As we have discussed on previous blogs, Georgia is an equitable distribution state, which means that a division of marital assets does not have to be equal, but merely a fair division of property dependent on the particular circumstances of the case. A major asset to be divided in many cases is the marital home. The options for equitably dividing the marital home are complicated by the declining real estate market.
If neither wants to nor can afford to remain in the marital home, an option is for the parties to put the house on the market. In this case, the parties can work together with an agent, or alternate, with one party being in charge of the sale for 6 months and then the other party being in charge for the next 6 months. Of course, this option presupposes that the house will sell in a reasonable period of time, which, in this market, may not be the case. During the time the house is on the market, the parties will continue to be responsible for mortgage payments, etc., and must work out who will live in the house and pay utilities.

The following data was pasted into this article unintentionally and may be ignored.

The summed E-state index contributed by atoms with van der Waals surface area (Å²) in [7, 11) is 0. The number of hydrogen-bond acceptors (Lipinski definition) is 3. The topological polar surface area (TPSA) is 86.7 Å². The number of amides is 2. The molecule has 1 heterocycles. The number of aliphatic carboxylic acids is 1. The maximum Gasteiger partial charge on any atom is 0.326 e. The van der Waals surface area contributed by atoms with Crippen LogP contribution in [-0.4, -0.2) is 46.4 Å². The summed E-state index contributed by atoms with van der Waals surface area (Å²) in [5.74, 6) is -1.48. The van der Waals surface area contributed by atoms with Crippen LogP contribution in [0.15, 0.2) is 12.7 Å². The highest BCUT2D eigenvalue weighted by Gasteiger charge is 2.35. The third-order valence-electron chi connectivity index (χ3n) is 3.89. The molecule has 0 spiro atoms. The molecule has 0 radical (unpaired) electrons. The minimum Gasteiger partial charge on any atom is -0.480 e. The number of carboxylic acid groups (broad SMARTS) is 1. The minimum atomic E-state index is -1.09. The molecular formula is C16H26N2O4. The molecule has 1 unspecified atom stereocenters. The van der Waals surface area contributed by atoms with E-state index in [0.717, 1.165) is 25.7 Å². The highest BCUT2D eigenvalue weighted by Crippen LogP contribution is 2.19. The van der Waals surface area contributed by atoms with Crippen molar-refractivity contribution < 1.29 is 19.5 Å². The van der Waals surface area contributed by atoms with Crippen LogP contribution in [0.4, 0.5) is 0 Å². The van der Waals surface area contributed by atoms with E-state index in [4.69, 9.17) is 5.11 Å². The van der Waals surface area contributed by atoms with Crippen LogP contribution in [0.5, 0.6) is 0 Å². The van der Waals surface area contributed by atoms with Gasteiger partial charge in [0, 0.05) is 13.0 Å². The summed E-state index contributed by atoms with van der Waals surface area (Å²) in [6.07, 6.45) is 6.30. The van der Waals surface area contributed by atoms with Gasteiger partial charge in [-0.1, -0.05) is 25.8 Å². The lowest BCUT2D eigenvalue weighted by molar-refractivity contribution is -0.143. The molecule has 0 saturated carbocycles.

Another option is for one party to keep the house and refinance to take the other party’s name off the loan(s). This seems simple enough, but the refinancing party must be able to take on the entire loan. Since all of the marital assets will be split incident to the divorce, each party will most likely end up with only half of what the parties had as a married couple. In addition, in the case of dual income families, the parties likely qualified for the mortgage with combined incomes. Both of these issues may make it difficult for the party who wants to remain in the house to qualify to put the entire loan amount into his/her name.
Finally, no matter which option the parties choose or the judge orders, there is the very real possibility that the house is worth less than the amount owed on it. In this situation, the parties may be faced with the possibility of having to come to the table with money upon the sale of the house, or possibly foreclosing.